Though film fans are well-versed in Chan-wook Park’s 2003 film Oldboy, most audiences have no idea what the film is. To 90% of people who go to the movies, it’s nothing more than an ultra-violent, ten-year-old foreign language film with subtitles, if they even know that much about it. At least, that’s what Filmdistrict is thinking will be the case when Spike Lee‘s remake of Oldboy opens November 22. They’re hoping audiences will be as surprised and entertained as we were the first time we saw the original.
Still, everyone involved is well aware film fans can be vocal when reacting to remakes, and no one is a bigger champion of the original than screenwriter Mark Protosevich. The writer of the original Thor and I Am Legend considers himself a massive fan of the original film. And when he first heard about the remake, he was hesitant. Then Will Smith approached him about writing it for director Steven Spielberg. What fan would say “No” to that?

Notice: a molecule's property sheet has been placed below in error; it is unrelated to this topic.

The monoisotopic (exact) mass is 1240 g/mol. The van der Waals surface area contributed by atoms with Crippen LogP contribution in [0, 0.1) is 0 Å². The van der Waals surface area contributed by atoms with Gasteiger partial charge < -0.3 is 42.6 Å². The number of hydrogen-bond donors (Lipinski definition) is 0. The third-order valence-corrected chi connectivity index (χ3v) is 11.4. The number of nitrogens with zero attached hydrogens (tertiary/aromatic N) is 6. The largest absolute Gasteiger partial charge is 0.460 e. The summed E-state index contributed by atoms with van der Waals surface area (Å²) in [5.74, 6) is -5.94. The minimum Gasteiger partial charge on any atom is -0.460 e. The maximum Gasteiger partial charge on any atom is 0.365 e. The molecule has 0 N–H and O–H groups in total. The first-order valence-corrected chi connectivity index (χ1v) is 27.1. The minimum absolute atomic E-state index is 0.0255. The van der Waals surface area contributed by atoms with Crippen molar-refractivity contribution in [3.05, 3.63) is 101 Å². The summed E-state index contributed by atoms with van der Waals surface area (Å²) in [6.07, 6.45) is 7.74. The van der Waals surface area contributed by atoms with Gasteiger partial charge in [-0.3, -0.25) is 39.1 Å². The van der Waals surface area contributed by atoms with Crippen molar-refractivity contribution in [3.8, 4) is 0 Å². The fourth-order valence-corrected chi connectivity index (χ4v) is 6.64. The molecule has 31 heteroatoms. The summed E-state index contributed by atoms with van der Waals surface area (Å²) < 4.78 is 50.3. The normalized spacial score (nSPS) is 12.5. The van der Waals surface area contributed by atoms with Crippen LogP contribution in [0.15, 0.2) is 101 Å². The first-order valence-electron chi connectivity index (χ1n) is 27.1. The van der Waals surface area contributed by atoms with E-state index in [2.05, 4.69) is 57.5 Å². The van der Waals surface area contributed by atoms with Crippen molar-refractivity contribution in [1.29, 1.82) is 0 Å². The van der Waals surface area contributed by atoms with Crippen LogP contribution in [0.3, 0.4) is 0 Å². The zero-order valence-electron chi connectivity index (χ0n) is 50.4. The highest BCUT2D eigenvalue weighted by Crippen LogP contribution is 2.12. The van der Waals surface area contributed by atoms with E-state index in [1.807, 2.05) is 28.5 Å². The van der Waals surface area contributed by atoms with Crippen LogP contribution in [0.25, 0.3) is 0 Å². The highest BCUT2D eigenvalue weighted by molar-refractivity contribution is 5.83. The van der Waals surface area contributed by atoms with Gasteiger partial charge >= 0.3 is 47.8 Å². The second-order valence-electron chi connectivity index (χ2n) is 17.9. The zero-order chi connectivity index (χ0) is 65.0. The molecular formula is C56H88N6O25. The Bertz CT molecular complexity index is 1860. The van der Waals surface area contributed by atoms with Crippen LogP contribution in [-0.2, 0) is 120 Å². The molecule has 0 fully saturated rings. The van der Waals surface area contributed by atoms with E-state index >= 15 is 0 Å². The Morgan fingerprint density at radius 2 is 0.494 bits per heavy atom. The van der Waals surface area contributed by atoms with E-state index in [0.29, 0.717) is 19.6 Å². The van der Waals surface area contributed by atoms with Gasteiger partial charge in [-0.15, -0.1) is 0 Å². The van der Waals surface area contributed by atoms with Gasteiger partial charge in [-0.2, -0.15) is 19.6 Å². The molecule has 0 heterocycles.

Below, read about Protosevich’s dealings with those two superstars and his justifications for remaking one of the biggest cult classics of all time. Read More »